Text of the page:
Although Rex has been profitable and largely debt-free, chief operating officer Neville Howell said the big country carrier anticipated at least a 25 per cent slump in passenger demand for six months and it would struggle to survive the global health emergency if medical experts' predictions proved correct.

Rex's share price tumbled about 30pc this week from 83 cents to 55c by mid-Friday after the airline's bosses said they "could not even begin to comprehend what the economic impact of coronavirus might be" if infection rates lifted into high double digits during winter.

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The carrier's most frequented airports such as Port Lincoln and Wyalla in SA and Dubbo, Griffith, Orange and Wagga Wagga in NSW which handle from about 30 to 52 weekly return services, will see departures cut by about half.

Rex's 27 return flights from Melbourne to Burnie in northern Tasmania will shrink to just seven.

The 18-year-old company currently flies to 60 destinations throughout all states, but will reduce capacity by 45pc.

General manager of network strategy and sales, Warrick Lodge, said the operating environment was extremely fluid and the company would monitor the market closely.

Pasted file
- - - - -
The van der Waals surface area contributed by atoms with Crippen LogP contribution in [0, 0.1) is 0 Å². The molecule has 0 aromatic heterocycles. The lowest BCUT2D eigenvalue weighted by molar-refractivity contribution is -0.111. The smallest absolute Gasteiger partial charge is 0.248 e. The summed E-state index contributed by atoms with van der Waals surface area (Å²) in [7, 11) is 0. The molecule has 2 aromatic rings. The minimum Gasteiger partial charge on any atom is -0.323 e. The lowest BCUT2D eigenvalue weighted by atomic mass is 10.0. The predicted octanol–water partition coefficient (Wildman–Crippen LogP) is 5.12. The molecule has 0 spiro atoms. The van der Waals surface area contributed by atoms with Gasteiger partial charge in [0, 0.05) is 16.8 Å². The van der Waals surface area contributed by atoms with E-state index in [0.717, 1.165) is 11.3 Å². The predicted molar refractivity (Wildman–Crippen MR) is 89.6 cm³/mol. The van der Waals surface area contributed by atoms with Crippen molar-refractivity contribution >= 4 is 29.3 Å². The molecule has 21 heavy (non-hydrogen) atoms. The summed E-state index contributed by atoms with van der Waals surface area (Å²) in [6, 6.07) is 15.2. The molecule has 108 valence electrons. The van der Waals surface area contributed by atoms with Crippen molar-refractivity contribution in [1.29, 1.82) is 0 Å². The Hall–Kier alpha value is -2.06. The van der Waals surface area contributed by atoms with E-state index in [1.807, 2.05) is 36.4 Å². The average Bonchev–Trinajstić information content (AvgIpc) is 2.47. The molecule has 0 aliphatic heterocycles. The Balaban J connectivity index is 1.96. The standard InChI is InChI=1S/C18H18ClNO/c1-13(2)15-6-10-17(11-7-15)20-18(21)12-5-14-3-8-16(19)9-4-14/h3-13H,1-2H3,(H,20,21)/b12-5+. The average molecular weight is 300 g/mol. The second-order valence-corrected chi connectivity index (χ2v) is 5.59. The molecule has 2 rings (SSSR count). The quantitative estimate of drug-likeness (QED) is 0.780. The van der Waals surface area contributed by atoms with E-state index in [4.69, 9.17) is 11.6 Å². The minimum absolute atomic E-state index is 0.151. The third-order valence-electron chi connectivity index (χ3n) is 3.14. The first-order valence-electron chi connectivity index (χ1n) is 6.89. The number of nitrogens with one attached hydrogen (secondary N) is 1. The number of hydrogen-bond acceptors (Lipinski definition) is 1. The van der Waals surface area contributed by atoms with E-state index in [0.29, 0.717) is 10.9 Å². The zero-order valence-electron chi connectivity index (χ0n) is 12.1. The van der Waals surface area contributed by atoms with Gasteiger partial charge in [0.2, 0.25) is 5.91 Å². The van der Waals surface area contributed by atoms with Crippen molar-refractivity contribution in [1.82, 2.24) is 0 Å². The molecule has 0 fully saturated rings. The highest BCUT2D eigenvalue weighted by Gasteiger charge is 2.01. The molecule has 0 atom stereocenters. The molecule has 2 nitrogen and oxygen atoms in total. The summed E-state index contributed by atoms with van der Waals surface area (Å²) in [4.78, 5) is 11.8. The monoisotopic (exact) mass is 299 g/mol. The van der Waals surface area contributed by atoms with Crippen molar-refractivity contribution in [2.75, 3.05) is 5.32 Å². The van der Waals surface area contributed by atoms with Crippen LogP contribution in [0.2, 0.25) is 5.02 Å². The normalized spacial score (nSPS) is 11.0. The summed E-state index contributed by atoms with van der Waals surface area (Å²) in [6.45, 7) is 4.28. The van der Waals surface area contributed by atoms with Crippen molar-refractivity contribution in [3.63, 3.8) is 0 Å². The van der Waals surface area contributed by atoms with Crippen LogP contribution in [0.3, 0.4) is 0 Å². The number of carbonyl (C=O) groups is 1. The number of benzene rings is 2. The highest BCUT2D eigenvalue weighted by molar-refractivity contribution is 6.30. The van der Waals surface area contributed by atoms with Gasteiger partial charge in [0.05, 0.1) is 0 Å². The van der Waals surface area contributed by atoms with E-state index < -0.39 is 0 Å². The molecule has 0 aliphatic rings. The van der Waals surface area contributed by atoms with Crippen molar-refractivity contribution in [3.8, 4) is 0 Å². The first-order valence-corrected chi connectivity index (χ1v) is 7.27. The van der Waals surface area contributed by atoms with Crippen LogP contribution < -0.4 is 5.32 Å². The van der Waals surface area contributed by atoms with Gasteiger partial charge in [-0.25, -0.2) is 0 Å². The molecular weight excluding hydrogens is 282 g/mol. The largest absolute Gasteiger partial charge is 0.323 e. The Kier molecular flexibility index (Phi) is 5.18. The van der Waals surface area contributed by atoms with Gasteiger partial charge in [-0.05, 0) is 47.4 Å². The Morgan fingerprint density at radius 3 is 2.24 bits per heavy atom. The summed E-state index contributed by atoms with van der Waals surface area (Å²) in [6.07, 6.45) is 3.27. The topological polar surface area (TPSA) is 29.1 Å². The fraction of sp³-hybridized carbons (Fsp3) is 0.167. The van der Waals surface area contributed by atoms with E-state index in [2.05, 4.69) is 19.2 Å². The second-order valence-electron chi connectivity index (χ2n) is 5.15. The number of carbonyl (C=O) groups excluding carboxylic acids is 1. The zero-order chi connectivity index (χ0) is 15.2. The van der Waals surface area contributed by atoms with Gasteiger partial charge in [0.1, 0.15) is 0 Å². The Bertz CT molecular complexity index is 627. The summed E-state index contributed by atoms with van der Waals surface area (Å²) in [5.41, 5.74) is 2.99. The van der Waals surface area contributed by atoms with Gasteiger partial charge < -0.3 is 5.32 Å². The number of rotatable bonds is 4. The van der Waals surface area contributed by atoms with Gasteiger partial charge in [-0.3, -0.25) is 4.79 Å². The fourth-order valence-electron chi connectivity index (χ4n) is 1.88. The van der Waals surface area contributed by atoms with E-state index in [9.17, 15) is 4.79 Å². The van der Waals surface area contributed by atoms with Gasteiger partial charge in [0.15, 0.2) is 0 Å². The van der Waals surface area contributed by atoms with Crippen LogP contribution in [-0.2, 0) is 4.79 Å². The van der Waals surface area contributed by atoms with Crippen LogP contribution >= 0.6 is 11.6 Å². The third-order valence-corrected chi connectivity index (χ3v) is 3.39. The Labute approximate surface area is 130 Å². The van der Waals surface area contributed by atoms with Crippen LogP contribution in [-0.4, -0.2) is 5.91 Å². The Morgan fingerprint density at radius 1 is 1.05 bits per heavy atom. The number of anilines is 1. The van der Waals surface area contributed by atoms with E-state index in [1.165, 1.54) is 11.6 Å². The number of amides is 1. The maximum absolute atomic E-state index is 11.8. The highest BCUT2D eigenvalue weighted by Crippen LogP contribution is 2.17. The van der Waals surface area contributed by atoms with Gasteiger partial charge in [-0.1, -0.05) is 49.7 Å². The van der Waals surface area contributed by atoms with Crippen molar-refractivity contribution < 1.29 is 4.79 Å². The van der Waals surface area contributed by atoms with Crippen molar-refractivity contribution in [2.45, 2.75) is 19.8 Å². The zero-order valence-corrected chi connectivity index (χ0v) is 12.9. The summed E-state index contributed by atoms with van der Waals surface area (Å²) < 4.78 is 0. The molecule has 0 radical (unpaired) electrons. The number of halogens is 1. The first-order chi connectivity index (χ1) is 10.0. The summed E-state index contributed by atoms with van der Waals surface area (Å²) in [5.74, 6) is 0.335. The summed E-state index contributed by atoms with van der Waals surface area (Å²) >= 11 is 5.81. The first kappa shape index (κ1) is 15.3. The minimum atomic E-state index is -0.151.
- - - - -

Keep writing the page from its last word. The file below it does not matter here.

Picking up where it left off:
"If the situation worsens we may be forced to further reduce capacity in the interests of maintaining essential regional air services," he said.

More cost cuts sought

However the capacity reduction alone would not be enough to weather the economic storm and the company had asked local airport operators to reduce airport charges as well as seeking a raft of commitments to cut state and federal regulatory costs on airlines.

To keep operating costs to a bare minimum for the reduced services to be sustainable the company had asked local airport operators to reduce airport charges.